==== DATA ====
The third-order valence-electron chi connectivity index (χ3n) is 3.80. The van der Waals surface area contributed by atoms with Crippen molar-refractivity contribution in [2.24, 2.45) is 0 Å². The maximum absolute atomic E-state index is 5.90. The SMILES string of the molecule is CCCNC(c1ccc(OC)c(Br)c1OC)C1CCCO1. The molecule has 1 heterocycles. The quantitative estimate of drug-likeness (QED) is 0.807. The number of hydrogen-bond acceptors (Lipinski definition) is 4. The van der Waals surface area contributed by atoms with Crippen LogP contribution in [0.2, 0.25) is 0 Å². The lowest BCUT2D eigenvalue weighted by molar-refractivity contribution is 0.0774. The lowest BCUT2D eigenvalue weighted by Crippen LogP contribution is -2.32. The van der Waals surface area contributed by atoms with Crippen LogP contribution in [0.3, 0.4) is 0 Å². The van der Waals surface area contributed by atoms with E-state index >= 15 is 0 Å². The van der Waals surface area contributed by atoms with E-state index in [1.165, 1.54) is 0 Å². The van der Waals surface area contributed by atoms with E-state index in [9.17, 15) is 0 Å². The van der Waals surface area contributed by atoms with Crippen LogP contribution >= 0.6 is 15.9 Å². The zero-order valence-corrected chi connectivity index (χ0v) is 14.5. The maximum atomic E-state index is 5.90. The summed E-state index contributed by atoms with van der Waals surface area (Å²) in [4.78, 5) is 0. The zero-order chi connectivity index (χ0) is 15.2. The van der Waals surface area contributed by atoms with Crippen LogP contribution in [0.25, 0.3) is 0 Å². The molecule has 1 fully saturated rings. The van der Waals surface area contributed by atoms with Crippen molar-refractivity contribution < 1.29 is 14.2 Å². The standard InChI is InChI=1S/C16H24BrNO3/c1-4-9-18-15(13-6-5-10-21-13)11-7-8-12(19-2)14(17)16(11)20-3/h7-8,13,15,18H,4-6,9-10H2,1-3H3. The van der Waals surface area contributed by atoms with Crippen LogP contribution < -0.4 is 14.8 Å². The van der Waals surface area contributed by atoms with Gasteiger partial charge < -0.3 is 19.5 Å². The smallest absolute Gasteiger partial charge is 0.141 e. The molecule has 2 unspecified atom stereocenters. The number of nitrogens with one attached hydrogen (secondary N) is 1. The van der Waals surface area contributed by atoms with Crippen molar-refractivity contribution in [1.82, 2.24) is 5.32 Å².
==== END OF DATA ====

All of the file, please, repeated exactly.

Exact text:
The third-order valence-electron chi connectivity index (χ3n) is 3.80. The van der Waals surface area contributed by atoms with Crippen molar-refractivity contribution in [2.24, 2.45) is 0 Å². The maximum absolute atomic E-state index is 5.90. The SMILES string of the molecule is CCCNC(c1ccc(OC)c(Br)c1OC)C1CCCO1. The molecule has 1 heterocycles. The quantitative estimate of drug-likeness (QED) is 0.807. The number of hydrogen-bond acceptors (Lipinski definition) is 4. The van der Waals surface area contributed by atoms with Crippen LogP contribution in [0.2, 0.25) is 0 Å². The lowest BCUT2D eigenvalue weighted by molar-refractivity contribution is 0.0774. The lowest BCUT2D eigenvalue weighted by Crippen LogP contribution is -2.32. The van der Waals surface area contributed by atoms with Crippen LogP contribution in [0.3, 0.4) is 0 Å². The van der Waals surface area contributed by atoms with E-state index >= 15 is 0 Å². The van der Waals surface area contributed by atoms with E-state index in [1.165, 1.54) is 0 Å². The van der Waals surface area contributed by atoms with E-state index in [9.17, 15) is 0 Å². The van der Waals surface area contributed by atoms with Crippen LogP contribution >= 0.6 is 15.9 Å². The zero-order valence-corrected chi connectivity index (χ0v) is 14.5. The maximum atomic E-state index is 5.90. The summed E-state index contributed by atoms with van der Waals surface area (Å²) in [4.78, 5) is 0. The zero-order chi connectivity index (χ0) is 15.2. The van der Waals surface area contributed by atoms with Crippen LogP contribution in [0.25, 0.3) is 0 Å². The molecule has 1 fully saturated rings. The van der Waals surface area contributed by atoms with Crippen molar-refractivity contribution < 1.29 is 14.2 Å². The standard InChI is InChI=1S/C16H24BrNO3/c1-4-9-18-15(13-6-5-10-21-13)11-7-8-12(19-2)14(17)16(11)20-3/h7-8,13,15,18H,4-6,9-10H2,1-3H3. The van der Waals surface area contributed by atoms with Crippen LogP contribution < -0.4 is 14.8 Å². The van der Waals surface area contributed by atoms with Gasteiger partial charge < -0.3 is 19.5 Å². The smallest absolute Gasteiger partial charge is 0.141 e. The molecule has 2 unspecified atom stereocenters. The number of nitrogens with one attached hydrogen (secondary N) is 1. The van der Waals surface area contributed by atoms with Crippen molar-refractivity contribution in [1.82, 2.24) is 5.32 Å².